Put it all together

After returning from the trip, the group should make a presentation to the rest of the school, bringing out the highlights, the observations, the investigations and the questions raised and discussed. This presentation can be made attractive with visuals, sketches and charts prepared by the students. We believe that work-reducing technological substitutes such as photographs and video recordings should be avoided. The act of sharing the multilayered, rich experiences of an educational trip would bring together its various strands and allow a certain consolidation of the collective learning that has taken place. The individual experiences of the participants we hope will, however, live on in their minds, and help them to appreciate more deeply the nature of looking, thinking and learning. In doing this they may come upon something of the quality of intelligence.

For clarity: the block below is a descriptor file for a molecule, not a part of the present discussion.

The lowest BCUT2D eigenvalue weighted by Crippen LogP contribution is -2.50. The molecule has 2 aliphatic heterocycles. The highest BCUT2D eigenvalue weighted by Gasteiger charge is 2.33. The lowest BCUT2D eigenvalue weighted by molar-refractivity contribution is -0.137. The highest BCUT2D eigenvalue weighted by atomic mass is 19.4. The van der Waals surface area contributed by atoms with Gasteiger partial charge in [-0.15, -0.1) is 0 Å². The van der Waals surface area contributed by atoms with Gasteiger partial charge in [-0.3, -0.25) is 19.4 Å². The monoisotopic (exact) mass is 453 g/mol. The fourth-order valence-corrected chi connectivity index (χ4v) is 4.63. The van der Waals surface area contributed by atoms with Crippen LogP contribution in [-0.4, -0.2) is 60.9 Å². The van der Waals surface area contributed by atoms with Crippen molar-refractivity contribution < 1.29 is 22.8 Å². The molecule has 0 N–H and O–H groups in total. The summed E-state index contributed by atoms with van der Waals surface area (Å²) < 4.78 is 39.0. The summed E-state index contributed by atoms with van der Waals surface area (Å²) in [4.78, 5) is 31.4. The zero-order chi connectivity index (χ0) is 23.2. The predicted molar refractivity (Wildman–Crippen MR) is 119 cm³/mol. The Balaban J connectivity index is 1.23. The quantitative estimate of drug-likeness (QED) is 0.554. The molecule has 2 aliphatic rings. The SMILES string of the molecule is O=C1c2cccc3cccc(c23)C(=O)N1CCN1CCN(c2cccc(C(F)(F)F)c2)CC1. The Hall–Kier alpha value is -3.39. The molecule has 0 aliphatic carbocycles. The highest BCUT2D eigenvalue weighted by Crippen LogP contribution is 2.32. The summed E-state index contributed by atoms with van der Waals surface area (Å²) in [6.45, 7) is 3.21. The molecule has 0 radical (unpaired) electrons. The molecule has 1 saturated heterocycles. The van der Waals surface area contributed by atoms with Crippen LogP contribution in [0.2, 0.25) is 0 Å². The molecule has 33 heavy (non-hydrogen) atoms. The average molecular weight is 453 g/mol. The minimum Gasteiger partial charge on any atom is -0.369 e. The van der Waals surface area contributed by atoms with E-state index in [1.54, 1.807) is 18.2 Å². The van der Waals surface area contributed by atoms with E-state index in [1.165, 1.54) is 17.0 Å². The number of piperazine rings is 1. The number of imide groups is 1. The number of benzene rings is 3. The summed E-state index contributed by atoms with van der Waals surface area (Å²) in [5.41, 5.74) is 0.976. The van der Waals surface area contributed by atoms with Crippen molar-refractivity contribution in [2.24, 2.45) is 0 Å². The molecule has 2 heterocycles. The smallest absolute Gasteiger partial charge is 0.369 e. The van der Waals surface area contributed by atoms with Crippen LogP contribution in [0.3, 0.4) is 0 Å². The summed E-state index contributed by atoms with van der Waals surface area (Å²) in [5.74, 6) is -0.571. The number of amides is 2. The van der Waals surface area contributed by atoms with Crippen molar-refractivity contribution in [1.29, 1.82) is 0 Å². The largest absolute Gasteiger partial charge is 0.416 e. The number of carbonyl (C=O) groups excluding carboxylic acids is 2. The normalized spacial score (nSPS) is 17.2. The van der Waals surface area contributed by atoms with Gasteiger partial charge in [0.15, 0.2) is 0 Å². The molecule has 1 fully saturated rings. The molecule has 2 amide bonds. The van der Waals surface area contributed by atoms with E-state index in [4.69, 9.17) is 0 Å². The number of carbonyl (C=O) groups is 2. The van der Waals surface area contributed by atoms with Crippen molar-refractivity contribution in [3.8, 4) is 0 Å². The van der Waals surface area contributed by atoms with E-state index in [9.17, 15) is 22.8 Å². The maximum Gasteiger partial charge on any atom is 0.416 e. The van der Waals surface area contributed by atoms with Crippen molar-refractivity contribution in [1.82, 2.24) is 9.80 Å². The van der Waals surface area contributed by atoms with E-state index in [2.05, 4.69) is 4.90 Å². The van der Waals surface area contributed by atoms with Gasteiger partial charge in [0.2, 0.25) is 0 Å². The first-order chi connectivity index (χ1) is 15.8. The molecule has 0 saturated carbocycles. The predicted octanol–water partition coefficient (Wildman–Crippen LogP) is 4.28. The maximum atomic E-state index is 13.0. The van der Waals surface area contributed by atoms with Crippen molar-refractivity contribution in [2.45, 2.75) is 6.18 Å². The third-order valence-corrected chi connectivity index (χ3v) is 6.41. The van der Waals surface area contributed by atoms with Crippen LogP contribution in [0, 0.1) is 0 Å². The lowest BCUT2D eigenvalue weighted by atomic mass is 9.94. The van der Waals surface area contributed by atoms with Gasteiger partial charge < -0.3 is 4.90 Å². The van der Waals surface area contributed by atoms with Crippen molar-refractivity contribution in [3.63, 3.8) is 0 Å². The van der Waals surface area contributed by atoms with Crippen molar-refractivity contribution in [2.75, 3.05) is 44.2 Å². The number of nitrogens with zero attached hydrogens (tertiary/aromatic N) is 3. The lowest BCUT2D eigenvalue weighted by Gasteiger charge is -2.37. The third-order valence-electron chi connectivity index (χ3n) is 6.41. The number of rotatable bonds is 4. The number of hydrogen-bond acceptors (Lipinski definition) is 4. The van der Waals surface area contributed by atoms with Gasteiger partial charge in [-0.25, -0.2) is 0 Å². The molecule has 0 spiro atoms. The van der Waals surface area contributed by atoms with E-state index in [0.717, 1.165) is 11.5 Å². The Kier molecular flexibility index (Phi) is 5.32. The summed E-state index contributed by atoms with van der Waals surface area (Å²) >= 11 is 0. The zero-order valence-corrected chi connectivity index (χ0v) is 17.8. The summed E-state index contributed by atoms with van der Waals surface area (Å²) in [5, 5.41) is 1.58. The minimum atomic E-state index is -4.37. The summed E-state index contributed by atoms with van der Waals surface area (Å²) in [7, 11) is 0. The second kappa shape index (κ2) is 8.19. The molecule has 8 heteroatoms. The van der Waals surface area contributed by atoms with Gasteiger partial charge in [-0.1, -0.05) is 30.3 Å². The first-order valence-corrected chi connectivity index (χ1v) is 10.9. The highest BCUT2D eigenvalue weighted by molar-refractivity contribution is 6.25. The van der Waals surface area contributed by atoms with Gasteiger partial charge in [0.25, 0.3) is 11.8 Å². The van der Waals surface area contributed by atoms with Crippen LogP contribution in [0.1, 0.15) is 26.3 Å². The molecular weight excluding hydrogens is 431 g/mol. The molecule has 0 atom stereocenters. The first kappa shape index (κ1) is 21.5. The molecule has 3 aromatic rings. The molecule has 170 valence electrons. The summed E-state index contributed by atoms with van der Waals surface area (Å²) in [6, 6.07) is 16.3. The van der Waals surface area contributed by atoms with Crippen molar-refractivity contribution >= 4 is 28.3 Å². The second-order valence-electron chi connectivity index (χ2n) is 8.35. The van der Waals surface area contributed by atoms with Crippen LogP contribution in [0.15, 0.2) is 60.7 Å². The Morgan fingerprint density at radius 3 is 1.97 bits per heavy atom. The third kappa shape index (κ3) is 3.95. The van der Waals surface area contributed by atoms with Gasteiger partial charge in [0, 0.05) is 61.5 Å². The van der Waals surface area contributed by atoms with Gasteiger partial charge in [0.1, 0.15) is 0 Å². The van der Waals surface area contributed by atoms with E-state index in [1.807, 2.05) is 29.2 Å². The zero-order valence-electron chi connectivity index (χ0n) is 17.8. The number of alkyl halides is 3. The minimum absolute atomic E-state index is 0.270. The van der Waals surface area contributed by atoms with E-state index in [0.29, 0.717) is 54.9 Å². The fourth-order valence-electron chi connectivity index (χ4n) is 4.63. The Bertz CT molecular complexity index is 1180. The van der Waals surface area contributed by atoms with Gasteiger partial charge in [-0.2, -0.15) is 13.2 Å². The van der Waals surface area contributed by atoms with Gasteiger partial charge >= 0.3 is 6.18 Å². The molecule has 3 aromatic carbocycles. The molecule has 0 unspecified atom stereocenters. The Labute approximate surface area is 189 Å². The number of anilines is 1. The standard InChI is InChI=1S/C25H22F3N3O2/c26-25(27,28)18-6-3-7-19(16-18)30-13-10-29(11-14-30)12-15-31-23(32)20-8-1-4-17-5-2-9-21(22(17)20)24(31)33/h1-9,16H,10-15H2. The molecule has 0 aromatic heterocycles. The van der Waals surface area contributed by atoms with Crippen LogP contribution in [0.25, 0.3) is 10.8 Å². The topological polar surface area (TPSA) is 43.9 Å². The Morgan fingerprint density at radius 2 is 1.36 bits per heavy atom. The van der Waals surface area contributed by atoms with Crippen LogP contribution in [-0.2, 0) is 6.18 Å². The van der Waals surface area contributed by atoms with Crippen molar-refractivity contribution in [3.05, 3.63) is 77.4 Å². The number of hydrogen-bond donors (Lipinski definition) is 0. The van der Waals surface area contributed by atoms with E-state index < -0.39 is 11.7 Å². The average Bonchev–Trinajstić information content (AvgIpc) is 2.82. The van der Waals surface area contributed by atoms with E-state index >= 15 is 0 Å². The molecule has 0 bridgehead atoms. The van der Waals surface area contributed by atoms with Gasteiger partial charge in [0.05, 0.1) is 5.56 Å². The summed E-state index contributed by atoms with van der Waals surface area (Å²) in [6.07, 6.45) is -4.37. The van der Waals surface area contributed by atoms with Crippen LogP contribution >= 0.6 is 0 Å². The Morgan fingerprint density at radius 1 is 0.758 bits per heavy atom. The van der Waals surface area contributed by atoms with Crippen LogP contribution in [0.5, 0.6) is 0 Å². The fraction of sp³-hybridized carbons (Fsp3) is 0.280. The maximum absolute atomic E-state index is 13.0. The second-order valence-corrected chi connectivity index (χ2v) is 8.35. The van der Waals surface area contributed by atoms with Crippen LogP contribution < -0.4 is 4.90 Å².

When someone is seeking... it happens quite easily that he only sees the thing that he is seeking; that he is unable to find anything, unable to absorb anything, because he is only thinking of the thing he is seeking, because he has a goal, because he is obsessed with his goal. Seeking means to have a goal; but finding means to be free, to be receptive, to have no goal.

[Hermann Hesse from Siddhartha]